The pelvic examination may be deferred during the first office visit, depending on the intensity of the patient's discomfort. It is extremely important to allow the patient control over the situation, which means the patient must feel free to stop the examination at any time. Because many women do not have adequate knowledge of their genital structures or function, giving the patient a mirror during the examination involves her in the evaluation process and provides education.15
When tenderness is elicited during the examination, the physician can ascertain if this pain is similar to her dyspareunia. Special attention should be paid to the external genital structures, noting any lesions, leukoplakia or erythema. In patients with vulvar disease, the vulvar area may be exquisitely tender, and the patient may be unable to tolerate insertion of a speculum. The physician should carefully examine the vestibular area and Bartholin's ducts, Skene's ducts, urethra and meatus, using a moistened cotton-tipped applicator. Areas of erythema or tenderness should be noted. Some women have minute papillae of the vestibular skin, a normal variant that does not represent viral or other disease entities.
Following visual inspection, the physician next performs a vaginal evaluation with one finger before performing the bimanual evaluation to minimize confusion arising from abdominal tenderness. Muscular pain can be assessed with insertion of one finger at the introitus as the patient performs a series of contraction and relaxation exercises. Vaginis mus may be apparent during this examination, but one fourth of women who tolerate pelvic examinations or tampon insertion have involuntary spasms during coitus.15 The lateral walls of the vagina should be palpated along the bladder and urethra anteriorly, and the posterior wall and fornices. Any tenderness or nodules, and the position of the uterus should be noted.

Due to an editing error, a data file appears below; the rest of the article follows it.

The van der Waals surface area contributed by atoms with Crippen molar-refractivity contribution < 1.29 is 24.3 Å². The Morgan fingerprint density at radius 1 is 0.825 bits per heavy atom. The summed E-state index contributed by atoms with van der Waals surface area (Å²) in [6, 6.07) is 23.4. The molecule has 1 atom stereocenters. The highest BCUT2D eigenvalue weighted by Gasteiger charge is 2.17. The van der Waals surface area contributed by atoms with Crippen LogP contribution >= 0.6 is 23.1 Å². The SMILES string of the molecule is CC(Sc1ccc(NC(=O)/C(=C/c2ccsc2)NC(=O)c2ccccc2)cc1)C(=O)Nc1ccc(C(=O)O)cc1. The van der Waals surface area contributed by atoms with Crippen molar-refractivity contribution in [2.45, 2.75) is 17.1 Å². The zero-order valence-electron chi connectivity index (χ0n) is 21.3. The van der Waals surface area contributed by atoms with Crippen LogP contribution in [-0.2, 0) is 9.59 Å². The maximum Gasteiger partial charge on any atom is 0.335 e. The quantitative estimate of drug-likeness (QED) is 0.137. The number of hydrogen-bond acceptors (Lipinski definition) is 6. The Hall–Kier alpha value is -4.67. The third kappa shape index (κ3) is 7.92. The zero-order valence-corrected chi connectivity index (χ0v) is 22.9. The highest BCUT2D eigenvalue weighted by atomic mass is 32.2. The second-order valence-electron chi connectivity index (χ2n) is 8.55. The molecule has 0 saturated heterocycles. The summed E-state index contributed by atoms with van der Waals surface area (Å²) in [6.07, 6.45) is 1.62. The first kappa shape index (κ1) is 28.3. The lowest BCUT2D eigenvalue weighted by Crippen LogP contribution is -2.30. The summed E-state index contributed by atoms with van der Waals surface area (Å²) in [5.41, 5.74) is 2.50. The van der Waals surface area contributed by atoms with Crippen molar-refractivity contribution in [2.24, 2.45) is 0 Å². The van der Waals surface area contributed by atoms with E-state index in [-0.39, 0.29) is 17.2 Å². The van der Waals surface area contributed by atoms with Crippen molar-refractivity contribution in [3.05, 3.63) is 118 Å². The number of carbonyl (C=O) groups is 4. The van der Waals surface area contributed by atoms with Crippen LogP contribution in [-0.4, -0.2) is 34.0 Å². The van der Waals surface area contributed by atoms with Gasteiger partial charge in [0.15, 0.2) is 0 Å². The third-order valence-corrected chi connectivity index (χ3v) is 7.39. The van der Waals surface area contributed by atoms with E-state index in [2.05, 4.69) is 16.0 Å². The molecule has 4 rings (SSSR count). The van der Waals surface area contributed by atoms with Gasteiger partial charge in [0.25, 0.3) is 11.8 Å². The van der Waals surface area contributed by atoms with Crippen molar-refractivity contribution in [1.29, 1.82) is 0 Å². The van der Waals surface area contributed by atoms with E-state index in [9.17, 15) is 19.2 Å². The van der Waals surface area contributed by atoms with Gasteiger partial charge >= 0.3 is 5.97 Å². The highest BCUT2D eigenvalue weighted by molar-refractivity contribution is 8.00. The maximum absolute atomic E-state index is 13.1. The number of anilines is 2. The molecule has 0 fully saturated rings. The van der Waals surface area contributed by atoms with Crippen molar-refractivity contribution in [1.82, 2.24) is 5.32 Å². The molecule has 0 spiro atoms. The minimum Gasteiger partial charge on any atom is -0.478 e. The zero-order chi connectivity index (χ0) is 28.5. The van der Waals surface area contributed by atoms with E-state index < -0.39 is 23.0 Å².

The vagina should be evaluated using a narrow and well-lubricated speculum. During assessment of mucosal integrity, the presence or absence of vaginal rugae, fissures or friable tissue should be noted. To assist in determining the degree of vaginal atrophy, the physician may use a scoring system, including such characteristics as skin elasticity, pubic hair, labial fullness and evaluation of the introital and vaginal depth.16 Inspection of the cervix may detect dysplastic lesions or evidence of infection, which dictates further evaluation, including obtaining a Papanicolaou smear, cultures or wet mounts. The fornices should be palpated around the cervix for nodules suggestive of endometriosis, and may also be the etiology for fixed adnexa or may result from pelvic inflammatory disease.
Description by Disease or Condition
The International Society for the Study of Vulvar Diseases classification of vulvodynia includes any type of vulvar pain.17 The etiology is often elusive, although infection is a possibility. Alternatively, vulvodynia may be the result of a reaction to chemicals that sets up a cyclic pattern of irritation and tissue response, much like eczema. In the past, the lack of an underlying etiology has led to considerable frustration on the part of patients and physicians.
The diagnosis remains one of exclusion because underlying conditions such as diabetes or regional enteritis may produce similar symptoms. Behçet's syndrome is an idiopathic disease; patients may present with oral and genital ulcers that can cause vulvar pain. Lichen sclerosis must be excluded in addition to common infectious etiologies including Candida, bacterial vaginosis and trichomonas.